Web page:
Surviving Co-Habitation: How to Live Together with Your Partner (And Not Break Up)

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50 years ago, dating was completely different. Depending on how conservative your family was, dating was frowned upon and there was a chance that you’d only know who you were getting married to on your wedding day.

Well, how things have changed! Couples these days can (and even do) live together before marriage without all the drama of the past.

I grew up in a very religious and conservative environment. I was always taught that co-habitation would be the death of a relationship. Everyone I knew told me that without a legal or religious binding agreement, couples who co-habited had a higher chance of splitting up. Well through experience, that’s not necessarily true.

Of course, if you have your own moral convictions against co-habitation, that’s completely within your right. However, if you’re living with your other half right now, here are some tips to make it work.

These tips are also practical for newlyweds who are living together for the first time.

 

1.Give Each Other Space

When the fireworks and starry-eyed romance dies down in a relationship, you’ll find that being joined at the hips all the time can sometimes be tedious. It’s not a bad thing. You don’t have to panic and think that you’ve fallen out of love. You haven’t.

It’s just natural and human to want to do your own things once in a while. Once you understand this, you’ll understand how important it is to have ‘together’ time (where you pursue shared interests or hobbies), and time apart for your own personal pursuits.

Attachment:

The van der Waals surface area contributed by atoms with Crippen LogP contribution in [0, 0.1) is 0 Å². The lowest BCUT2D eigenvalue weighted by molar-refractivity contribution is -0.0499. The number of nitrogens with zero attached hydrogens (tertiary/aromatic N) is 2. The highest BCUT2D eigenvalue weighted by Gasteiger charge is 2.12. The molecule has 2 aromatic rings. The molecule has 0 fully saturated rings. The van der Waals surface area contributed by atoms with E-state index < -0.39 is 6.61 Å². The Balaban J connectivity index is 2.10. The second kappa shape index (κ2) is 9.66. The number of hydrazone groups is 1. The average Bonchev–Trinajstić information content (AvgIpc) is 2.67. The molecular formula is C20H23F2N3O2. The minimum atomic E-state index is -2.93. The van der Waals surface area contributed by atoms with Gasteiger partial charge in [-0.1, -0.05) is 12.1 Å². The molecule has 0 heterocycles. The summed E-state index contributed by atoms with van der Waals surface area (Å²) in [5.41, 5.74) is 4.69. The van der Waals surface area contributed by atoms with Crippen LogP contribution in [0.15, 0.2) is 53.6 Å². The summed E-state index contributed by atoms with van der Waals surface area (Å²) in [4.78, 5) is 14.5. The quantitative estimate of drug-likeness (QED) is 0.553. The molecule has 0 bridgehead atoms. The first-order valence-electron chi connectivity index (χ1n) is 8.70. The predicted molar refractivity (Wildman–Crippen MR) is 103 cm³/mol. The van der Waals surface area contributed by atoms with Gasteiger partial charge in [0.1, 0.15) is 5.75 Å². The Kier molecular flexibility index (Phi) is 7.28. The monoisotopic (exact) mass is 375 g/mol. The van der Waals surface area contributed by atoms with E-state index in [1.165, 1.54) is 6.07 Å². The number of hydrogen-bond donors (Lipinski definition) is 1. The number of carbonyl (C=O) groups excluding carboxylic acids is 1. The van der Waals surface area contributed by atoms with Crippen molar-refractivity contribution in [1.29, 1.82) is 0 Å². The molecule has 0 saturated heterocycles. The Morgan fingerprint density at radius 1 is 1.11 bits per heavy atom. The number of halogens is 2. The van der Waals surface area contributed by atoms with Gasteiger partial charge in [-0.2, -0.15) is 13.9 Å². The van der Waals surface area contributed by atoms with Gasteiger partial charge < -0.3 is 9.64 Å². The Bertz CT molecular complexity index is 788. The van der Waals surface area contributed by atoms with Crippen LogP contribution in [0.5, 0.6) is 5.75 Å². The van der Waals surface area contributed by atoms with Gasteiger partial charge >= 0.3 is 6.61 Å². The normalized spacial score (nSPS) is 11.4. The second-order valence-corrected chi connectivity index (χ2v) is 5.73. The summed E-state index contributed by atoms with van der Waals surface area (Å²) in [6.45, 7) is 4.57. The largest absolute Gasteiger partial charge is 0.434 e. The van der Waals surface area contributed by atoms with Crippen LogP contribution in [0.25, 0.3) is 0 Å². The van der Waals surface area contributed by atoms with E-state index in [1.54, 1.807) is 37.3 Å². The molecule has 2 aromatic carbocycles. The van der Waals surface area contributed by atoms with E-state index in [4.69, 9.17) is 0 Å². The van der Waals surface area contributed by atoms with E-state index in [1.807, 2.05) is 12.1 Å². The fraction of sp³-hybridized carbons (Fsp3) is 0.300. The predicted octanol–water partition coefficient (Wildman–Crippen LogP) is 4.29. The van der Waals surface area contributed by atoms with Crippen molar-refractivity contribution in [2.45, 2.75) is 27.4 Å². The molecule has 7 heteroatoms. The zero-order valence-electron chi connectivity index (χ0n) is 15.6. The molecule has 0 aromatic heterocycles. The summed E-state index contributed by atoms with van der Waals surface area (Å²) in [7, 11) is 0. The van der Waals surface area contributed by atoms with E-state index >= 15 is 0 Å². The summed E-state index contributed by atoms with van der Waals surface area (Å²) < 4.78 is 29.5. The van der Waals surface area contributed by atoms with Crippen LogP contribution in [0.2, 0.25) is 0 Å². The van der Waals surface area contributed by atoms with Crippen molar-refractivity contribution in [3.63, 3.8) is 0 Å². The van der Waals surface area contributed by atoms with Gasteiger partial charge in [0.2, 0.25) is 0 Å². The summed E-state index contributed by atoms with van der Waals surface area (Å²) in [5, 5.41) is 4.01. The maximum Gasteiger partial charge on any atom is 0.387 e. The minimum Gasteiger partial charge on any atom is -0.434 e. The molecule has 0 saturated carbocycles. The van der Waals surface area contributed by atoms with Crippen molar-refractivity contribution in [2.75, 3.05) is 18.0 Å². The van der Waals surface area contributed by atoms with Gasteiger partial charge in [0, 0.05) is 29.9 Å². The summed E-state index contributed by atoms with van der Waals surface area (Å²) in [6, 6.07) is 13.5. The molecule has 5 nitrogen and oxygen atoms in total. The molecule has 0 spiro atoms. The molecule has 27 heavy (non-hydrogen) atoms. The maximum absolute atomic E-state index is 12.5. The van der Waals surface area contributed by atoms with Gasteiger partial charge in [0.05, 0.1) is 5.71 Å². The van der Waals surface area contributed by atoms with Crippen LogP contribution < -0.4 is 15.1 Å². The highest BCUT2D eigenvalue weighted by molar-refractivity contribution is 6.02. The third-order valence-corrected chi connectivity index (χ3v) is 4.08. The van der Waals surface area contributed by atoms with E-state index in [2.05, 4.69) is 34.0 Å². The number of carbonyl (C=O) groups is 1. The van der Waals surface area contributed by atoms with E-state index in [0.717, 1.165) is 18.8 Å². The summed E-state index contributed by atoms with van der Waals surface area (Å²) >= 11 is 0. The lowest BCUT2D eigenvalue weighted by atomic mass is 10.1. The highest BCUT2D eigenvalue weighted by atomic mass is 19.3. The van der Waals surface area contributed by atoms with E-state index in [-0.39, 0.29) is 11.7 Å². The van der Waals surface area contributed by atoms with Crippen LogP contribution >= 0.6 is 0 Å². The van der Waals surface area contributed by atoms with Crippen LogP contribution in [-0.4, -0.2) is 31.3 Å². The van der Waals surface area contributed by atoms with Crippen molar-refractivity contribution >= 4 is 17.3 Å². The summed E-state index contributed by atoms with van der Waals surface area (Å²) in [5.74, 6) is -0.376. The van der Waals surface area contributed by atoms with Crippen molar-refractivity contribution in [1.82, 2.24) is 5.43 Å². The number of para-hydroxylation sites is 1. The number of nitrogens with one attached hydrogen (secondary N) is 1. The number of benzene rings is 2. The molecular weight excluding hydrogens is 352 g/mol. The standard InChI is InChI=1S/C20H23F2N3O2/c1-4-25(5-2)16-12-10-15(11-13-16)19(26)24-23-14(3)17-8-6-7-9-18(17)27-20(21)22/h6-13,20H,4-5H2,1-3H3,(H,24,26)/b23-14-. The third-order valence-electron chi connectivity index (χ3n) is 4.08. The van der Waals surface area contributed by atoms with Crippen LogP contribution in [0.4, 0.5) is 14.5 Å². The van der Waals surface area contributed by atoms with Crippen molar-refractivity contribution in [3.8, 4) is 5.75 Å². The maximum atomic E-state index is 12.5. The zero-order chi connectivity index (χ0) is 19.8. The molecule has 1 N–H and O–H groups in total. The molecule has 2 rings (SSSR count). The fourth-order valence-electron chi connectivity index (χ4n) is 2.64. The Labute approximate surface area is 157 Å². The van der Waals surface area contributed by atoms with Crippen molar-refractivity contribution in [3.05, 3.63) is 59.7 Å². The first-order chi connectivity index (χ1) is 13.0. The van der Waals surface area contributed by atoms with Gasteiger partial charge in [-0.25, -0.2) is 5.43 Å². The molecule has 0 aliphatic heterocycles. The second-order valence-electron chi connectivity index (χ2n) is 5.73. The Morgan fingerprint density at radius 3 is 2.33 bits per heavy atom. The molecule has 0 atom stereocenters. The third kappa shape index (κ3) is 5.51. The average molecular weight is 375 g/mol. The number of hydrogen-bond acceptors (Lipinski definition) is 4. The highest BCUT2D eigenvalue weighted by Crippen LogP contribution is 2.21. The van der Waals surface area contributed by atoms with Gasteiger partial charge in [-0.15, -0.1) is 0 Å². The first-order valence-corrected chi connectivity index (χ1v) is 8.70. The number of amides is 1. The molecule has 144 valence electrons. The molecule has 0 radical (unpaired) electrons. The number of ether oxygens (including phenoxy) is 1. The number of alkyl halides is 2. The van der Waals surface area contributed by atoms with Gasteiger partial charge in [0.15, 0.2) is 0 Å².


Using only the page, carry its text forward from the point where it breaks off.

In recent months, the hubby has gone back to doing karate, which he hasn’t practiced since his varsity days ten years ago. He goes for practice twice a week, and I have my own ‘alone’ time to catch up on K-drama or work on my cosplay costumes.

I’ve realized that this makes me appreciate his presence even more when we spend weekends together, even If it’s just window shopping at the mall.

 

2.Accept Each Other’s Human Side

The realities of living with another person in the same house are far removed from anything and everything you’ll ever see in the media. Expect to be saddled with a partner who farts under the blankets, has bad breath in the morning, and makes weird noises when they sleep (which sometimes keeps you up). At times, your partner may be moody and taciturn and sometimes they’re all sunshine and roses.

Of course, you have your own eccentricities. The first year or two will be a steep learning curve for the both of you. It helps if you’re both relaxed and chill about it. It’s just part of being human. No one wakes up looking and feeling like a million bucks.

I’ve always been influenced by romantic movies as a girl, where everyone was perfect. Nobody snored, they woke up with fabulous hair, etc. But I was in for a reality check.

I had a hard time getting used to hubby’s snoring the first few months. It kept me awake for hours at a time. On his end, he had to put up with my stray strands of hair all over the floor, which he says creeped him out because he couldn’t figure out how girls (meaning me) shed this much but still had hair left.

 

3.Lay Down Some Basic House Rules

Co-habitation is pretty much just like having a roommate (with plenty of other benefits(*wink*). This means that two people who grew up in different households now have to establish their own practices and patterns. You may think that things like how you separate your laundry are small and mundane – but these seemingly small issues can lead to bigger arguments.